Senate Bill 512 would prohibit any vape adverts considered appealing to adolescents, whilst also requiring vape shops to verify that any customers are 21-years or above. Moreover, the bill would forbid vape retailers to offer coupons on vape products within their store.
An article on ABC quoted Bill Sponsor Bob Morgan (D-Deerfield) as saying that this measure could stop teens from getting sick or even die from using the products. “This legislation went through a lot of discussion to make sure this is as strong of a possible bill to achieve the outcomes in a way that is going to protect our youth,” said Morgan. “And also make sure that it is one that is not going to unfairly impact existing industries.”
And while of course everyone is in agreement that teens should not be vaping and that the products should only used by smokers seeking to quit smoking or reduce harm, saying that vaping products could make anyone sick or lead to death, is a twisted misinterpretation of reality.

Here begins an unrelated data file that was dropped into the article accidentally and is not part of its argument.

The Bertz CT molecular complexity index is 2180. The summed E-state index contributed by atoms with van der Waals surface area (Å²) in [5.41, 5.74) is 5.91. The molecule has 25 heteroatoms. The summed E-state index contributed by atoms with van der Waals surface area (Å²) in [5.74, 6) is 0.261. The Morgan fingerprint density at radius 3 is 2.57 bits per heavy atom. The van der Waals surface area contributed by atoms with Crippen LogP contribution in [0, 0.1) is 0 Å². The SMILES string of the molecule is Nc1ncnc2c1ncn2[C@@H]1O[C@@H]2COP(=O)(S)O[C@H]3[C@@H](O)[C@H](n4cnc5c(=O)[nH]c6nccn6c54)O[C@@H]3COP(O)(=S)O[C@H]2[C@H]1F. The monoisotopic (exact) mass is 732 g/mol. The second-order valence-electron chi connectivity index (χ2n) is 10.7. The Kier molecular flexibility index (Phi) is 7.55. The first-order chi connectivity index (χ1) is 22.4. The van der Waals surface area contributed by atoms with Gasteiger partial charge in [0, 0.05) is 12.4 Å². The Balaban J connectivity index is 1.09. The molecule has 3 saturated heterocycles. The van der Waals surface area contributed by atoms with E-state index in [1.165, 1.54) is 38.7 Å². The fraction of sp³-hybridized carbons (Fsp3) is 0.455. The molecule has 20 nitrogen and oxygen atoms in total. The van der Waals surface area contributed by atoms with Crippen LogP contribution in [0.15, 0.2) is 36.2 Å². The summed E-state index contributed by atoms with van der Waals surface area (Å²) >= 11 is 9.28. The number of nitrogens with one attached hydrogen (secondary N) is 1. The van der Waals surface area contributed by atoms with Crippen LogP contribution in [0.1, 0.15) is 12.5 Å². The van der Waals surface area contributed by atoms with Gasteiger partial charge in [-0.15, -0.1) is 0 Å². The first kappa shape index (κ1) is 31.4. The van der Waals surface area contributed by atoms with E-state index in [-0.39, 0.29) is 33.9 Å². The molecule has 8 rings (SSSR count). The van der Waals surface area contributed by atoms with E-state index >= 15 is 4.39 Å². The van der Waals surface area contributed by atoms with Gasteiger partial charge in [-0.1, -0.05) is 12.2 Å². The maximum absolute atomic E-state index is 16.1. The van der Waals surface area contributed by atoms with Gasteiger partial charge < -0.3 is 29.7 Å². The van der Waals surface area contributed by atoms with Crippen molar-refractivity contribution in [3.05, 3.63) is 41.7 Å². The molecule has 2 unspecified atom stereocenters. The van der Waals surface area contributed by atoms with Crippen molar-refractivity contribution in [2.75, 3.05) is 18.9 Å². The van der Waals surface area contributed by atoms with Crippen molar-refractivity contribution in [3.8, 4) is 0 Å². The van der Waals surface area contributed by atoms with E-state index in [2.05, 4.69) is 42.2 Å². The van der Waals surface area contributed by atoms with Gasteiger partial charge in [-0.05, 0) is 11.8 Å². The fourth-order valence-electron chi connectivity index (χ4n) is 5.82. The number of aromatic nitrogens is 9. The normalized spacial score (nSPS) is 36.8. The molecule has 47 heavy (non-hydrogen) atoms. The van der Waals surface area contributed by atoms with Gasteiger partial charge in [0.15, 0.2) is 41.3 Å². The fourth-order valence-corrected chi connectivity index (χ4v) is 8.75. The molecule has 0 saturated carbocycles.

Infact, in line with previous studies and arguments by public health experts, a recent article published in Nicotine & Tobacco Research, found that if vaping products had never come to exist, those teens who currently use the products, would be smoking instead.
An increase in vaping equates to a decrease in smoking
The study titled, “High school seniors who used e-cigarettes may have otherwise been cigarette smokers: Evidence from Monitoring the Future (United States, 2009-2018),” aimed to determine whether young adults who vaped between 2014 and 2018 would, would have become smokers in the absence of e-cigarettes.
On the contrary of a gateway effect, the study authors found that actually the youth who do vape tend to be those who would have been smokers if vapes never came into existence. “[The youth] who had a low propensity to smoke after e-cigarettes were available were exceedingly unlikely to use e-cigarettes,” reported the researchers
Meanwhile, Bill 512 has passed out of the House on a partisan 107-7 vote, and will be now handed over to the Senate for approval and then to the Governor’s desk.